According to a recent study, fish may be gasping for breath as oxygen levels in the world’s freshwater lakes plummet owing to climate change. “The Earth is becoming increasingly hot. As a result, the lakes’ ability to hold oxygen decreases. And every living thing requires oxygen “According to Peter Leavitt, a biologist from the University of Regina who co-authored the paper. “There are fewer opportunities for fish to breathe. And that has repercussions for almost everything in the lake.”
The study looked at variations in oxygen levels in 393 temperate lakes between 1941 and 2017 and was led by Stephen Jane, a Ph.D. student at Rensselaer Polytechnic Institute in Troy, New York. They were largely from the United States and Europe, though there were a couple from New Zealand and three from Canada:
- The IISD Experimental Lakes Area research station near Kenora, Ont.
- Lakes near the Dorset Environmental Science Centre in Muskoka, Ont.
- The Qu’Appelle River system lakes in southern Saskatchewan.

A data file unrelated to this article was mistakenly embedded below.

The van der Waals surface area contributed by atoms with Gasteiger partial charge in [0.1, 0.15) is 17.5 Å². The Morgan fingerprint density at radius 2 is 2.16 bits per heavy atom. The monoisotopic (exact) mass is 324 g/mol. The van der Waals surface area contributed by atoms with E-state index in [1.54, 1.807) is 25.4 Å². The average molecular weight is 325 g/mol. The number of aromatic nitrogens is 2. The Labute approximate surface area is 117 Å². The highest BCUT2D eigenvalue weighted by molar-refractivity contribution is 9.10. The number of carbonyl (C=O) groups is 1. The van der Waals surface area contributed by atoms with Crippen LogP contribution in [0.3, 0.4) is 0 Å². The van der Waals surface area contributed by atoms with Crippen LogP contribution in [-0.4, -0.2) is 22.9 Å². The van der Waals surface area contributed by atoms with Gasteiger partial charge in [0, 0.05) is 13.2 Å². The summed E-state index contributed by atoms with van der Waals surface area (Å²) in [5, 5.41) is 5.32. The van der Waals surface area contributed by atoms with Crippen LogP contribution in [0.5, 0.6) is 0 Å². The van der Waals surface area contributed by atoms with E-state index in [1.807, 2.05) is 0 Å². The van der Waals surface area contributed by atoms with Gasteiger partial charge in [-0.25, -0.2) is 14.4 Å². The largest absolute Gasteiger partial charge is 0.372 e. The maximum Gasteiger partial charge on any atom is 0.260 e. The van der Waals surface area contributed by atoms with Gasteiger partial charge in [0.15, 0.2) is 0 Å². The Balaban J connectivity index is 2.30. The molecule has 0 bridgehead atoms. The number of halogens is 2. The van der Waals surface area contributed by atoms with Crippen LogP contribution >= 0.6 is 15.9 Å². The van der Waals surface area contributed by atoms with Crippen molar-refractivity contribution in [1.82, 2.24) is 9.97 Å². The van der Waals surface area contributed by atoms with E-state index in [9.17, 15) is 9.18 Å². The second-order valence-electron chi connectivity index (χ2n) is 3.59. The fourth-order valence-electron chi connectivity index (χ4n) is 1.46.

The researchers discovered that oxygen levels dropped by roughly 5% near the surface and 19% in deep waters from 1980 to 2017, according to a study published last week in the journal Nature. The reduction in oxygen levels in lakes is 2.75 to 9.3 times greater than the reduction in oxygen levels in the world’s seas, raising concerns about the health of aquatic life among experts.
The fact that water can’t contain as much oxygen at higher temperatures contributes to lower oxygen levels in lakes and seas. Surface waters mix less with deeper waters as they warm, impeding the downward flow of oxygen. Another concern with lakes is that, as a result of climate change and extra nutrients like sewage and fertilizers, algae grows more, dies, and decomposes, sinking and absorbing oxygen.
Wascana Lake in Saskatchewan, according to Leavitt, was one of the lakes losing oxygen the fastest, ranking in the top 15 of 393 lakes studied. Wascana Lake was sampled in 2011 and only common white suckers were identified, according to Wascana Centre, the urban park where the lake is located. Since then, the population of common carp has grown. Neither fish is a game fish.
Recent alterations to lakes can also be seen in Muskoka, Ontario, where the local watershed council was not engaged in the current study but did start monitoring algae in a few lakes as part of a trial project in 2019.